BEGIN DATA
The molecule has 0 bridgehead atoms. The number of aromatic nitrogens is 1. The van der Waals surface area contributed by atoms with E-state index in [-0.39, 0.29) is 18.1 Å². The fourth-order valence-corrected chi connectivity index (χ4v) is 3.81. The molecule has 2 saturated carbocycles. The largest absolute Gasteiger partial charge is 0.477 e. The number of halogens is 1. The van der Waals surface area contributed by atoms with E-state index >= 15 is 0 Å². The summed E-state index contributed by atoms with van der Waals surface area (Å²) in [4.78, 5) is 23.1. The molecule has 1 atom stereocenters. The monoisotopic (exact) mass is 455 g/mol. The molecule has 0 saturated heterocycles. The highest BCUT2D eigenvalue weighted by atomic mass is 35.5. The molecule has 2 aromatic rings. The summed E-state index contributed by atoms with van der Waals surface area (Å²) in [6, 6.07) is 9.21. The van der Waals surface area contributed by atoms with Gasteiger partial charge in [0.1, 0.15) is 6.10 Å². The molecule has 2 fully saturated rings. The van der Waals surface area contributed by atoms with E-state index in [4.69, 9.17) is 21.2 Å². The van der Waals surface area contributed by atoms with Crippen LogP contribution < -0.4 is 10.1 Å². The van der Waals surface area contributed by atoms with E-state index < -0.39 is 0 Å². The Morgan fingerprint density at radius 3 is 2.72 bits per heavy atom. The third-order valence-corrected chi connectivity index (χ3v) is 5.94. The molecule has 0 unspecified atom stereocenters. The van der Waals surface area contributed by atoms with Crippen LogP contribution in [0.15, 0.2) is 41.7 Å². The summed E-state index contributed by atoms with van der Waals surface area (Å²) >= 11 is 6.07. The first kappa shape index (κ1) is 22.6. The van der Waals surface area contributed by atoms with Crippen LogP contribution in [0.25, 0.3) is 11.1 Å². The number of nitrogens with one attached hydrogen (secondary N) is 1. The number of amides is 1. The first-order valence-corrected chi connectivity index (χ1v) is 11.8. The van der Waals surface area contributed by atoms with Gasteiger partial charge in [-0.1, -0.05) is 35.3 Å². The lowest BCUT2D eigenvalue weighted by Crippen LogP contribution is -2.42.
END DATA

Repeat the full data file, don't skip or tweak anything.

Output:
The molecule has 0 bridgehead atoms. The number of aromatic nitrogens is 1. The van der Waals surface area contributed by atoms with E-state index in [-0.39, 0.29) is 18.1 Å². The fourth-order valence-corrected chi connectivity index (χ4v) is 3.81. The molecule has 2 saturated carbocycles. The largest absolute Gasteiger partial charge is 0.477 e. The number of halogens is 1. The van der Waals surface area contributed by atoms with E-state index >= 15 is 0 Å². The summed E-state index contributed by atoms with van der Waals surface area (Å²) in [4.78, 5) is 23.1. The molecule has 1 atom stereocenters. The monoisotopic (exact) mass is 455 g/mol. The molecule has 0 saturated heterocycles. The highest BCUT2D eigenvalue weighted by atomic mass is 35.5. The molecule has 2 aromatic rings. The summed E-state index contributed by atoms with van der Waals surface area (Å²) in [6, 6.07) is 9.21. The van der Waals surface area contributed by atoms with Gasteiger partial charge in [0.1, 0.15) is 6.10 Å². The molecule has 2 fully saturated rings. The van der Waals surface area contributed by atoms with E-state index in [4.69, 9.17) is 21.2 Å². The van der Waals surface area contributed by atoms with Crippen LogP contribution < -0.4 is 10.1 Å². The van der Waals surface area contributed by atoms with E-state index < -0.39 is 0 Å². The Morgan fingerprint density at radius 3 is 2.72 bits per heavy atom. The third-order valence-corrected chi connectivity index (χ3v) is 5.94. The molecule has 0 unspecified atom stereocenters. The van der Waals surface area contributed by atoms with Crippen LogP contribution in [0.15, 0.2) is 41.7 Å². The summed E-state index contributed by atoms with van der Waals surface area (Å²) >= 11 is 6.07. The first kappa shape index (κ1) is 22.6. The van der Waals surface area contributed by atoms with Crippen LogP contribution in [0.25, 0.3) is 11.1 Å². The number of nitrogens with one attached hydrogen (secondary N) is 1. The number of amides is 1. The first-order valence-corrected chi connectivity index (χ1v) is 11.8. The van der Waals surface area contributed by atoms with Gasteiger partial charge in [-0.1, -0.05) is 35.3 Å². The lowest BCUT2D eigenvalue weighted by Crippen LogP contribution is -2.42.